Given well-documented disparities in healthcare outcomes across the U.S., these finding are perhaps not surprising. They are also not immutable. The goal is of course to move toward a system where everyone has equal access to valuable genomic applications. While there are some researchers and policies makers pushing the industry in that direction, that change isn’t going to happen overnight. In the near-term, we are seeing some entities jump at a different opportunity in the healthcare personalization space that is perhaps more likely to improve equitable treatment and outcomes in the next couple of years.

There are a growing number of provider organizations and health plans testing patient segmentation strategies, creating products for groups that have traditionally been left out by our current healthcare infrastructure.

This version of care personalization could improve disparities in access and outcomes by offering services tailored to the diverse needs and preferences of historically marginalized groups. But of course, organizations are also making a bet that there is a path to profitability by targeting previously untapped market segments. There are a few different forms that could take, but we’ll just highlight two here:

  1. Attracting patients: The first value proposition involves attracting new members by offering them something different and specialized. Part of why we’re seeing this uptick in demographically specific care offerings now is the increasingly crowded Medicare Advantage (MA) market. We have a lot more to say about MA profitability, which you can read about in both our public blog and members only content, but here’s a very brief refresher on the top-level info relevant to this discussion: Medicare Advantage is the most profitable line of business for insurers, resulting in more plans being offered year over year. Word of mouth and significant marketing have meant that, as of this year, more than half of Medicare beneficiaries are enrolled in an MA plan. Once enrolled, most beneficiaries do not switch plans, meaning a growing number of plans is competing for a shrinking number of eligible enrollees. These efforts at differentiation give the insurers who offer demographic specific plans or partner with demographic specific providers a competitive advantage.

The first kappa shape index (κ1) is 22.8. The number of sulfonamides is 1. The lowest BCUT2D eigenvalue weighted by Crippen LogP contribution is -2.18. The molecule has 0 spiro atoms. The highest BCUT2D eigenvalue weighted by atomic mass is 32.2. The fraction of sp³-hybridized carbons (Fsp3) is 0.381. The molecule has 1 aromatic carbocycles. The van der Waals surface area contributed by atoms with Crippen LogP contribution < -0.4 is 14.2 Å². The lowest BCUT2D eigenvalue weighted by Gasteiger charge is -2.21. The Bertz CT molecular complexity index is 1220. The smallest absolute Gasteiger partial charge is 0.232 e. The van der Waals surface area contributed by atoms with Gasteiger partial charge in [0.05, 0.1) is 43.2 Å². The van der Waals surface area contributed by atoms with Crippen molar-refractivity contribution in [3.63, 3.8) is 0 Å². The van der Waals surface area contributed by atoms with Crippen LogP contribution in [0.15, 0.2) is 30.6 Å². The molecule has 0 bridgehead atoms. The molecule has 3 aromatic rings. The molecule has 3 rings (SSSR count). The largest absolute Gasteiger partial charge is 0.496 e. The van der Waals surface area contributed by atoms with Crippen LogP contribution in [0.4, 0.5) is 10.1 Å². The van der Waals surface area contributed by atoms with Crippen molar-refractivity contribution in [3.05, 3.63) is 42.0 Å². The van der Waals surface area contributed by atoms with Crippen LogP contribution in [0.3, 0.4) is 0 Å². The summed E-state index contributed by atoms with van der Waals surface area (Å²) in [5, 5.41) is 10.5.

2. Experimenting with risk: The second reason has to do with risk, which is another term that gets thrown around a lot. At its core though, the basic principle of risk is that if an organization can reduce total or episodic cost of care for a payer, it will be rewarded with either a bonus or savings depending on the risk model. By targeting specific populations, providers and plans can dip their toe into risk arrangements in a more focused way. Some of these groups are no doubt banking on the idea that by simply designing programs with more specialized needs in mind, they can unlock almost guaranteed savings.

The conversation continues

The pressures our industry faces today are not going to go away in 2024—in fact, many of them will only become greater. C-suites and boards are preoccupied with workforce, revenue, and costs, but that doesn’t mean DEI has to fall to the wayside. Our message to equity leaders is that with volatility comes opportunity, if you’re able to seize it.

Subscribe to our blog if you’d like to get the next installment in our health equity series, where we’ll share a step-by-step process for advancing DEI initiatives in your own organization, and reach out to us if you’d like us to bring the conversation to your team.